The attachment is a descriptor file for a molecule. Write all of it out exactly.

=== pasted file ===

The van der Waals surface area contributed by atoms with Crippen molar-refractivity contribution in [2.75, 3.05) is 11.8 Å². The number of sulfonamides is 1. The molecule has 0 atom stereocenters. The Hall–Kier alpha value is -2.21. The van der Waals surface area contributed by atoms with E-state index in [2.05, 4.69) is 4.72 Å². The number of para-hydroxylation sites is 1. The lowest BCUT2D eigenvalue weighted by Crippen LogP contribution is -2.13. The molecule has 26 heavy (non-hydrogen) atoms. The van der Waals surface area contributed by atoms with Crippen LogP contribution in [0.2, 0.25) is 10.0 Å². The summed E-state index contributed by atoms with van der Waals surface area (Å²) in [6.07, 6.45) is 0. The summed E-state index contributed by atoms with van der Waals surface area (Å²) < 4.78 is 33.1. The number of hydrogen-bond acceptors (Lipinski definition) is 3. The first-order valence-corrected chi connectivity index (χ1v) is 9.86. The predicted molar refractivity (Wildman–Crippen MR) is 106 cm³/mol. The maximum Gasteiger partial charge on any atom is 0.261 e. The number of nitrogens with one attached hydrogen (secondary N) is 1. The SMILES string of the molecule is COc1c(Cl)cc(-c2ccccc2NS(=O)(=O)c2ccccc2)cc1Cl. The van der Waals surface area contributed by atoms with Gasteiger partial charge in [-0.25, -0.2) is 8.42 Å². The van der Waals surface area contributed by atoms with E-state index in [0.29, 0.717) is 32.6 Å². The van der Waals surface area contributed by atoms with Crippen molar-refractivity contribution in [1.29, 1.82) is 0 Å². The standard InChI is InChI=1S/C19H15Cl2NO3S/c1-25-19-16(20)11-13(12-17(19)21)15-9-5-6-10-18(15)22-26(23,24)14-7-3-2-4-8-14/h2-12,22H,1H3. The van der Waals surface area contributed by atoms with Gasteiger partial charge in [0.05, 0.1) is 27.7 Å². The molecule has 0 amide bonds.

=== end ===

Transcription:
The van der Waals surface area contributed by atoms with Crippen molar-refractivity contribution in [2.75, 3.05) is 11.8 Å². The number of sulfonamides is 1. The molecule has 0 atom stereocenters. The Hall–Kier alpha value is -2.21. The van der Waals surface area contributed by atoms with E-state index in [2.05, 4.69) is 4.72 Å². The number of para-hydroxylation sites is 1. The lowest BCUT2D eigenvalue weighted by Crippen LogP contribution is -2.13. The molecule has 26 heavy (non-hydrogen) atoms. The van der Waals surface area contributed by atoms with Crippen LogP contribution in [0.2, 0.25) is 10.0 Å². The summed E-state index contributed by atoms with van der Waals surface area (Å²) in [6.07, 6.45) is 0. The summed E-state index contributed by atoms with van der Waals surface area (Å²) < 4.78 is 33.1. The number of hydrogen-bond acceptors (Lipinski definition) is 3. The first-order valence-corrected chi connectivity index (χ1v) is 9.86. The predicted molar refractivity (Wildman–Crippen MR) is 106 cm³/mol. The maximum Gasteiger partial charge on any atom is 0.261 e. The number of nitrogens with one attached hydrogen (secondary N) is 1. The SMILES string of the molecule is COc1c(Cl)cc(-c2ccccc2NS(=O)(=O)c2ccccc2)cc1Cl. The van der Waals surface area contributed by atoms with Gasteiger partial charge in [-0.25, -0.2) is 8.42 Å². The van der Waals surface area contributed by atoms with E-state index in [0.29, 0.717) is 32.6 Å². The van der Waals surface area contributed by atoms with Crippen molar-refractivity contribution in [1.29, 1.82) is 0 Å². The standard InChI is InChI=1S/C19H15Cl2NO3S/c1-25-19-16(20)11-13(12-17(19)21)15-9-5-6-10-18(15)22-26(23,24)14-7-3-2-4-8-14/h2-12,22H,1H3. The van der Waals surface area contributed by atoms with Gasteiger partial charge in [0.05, 0.1) is 27.7 Å². The molecule has 0 amide bonds.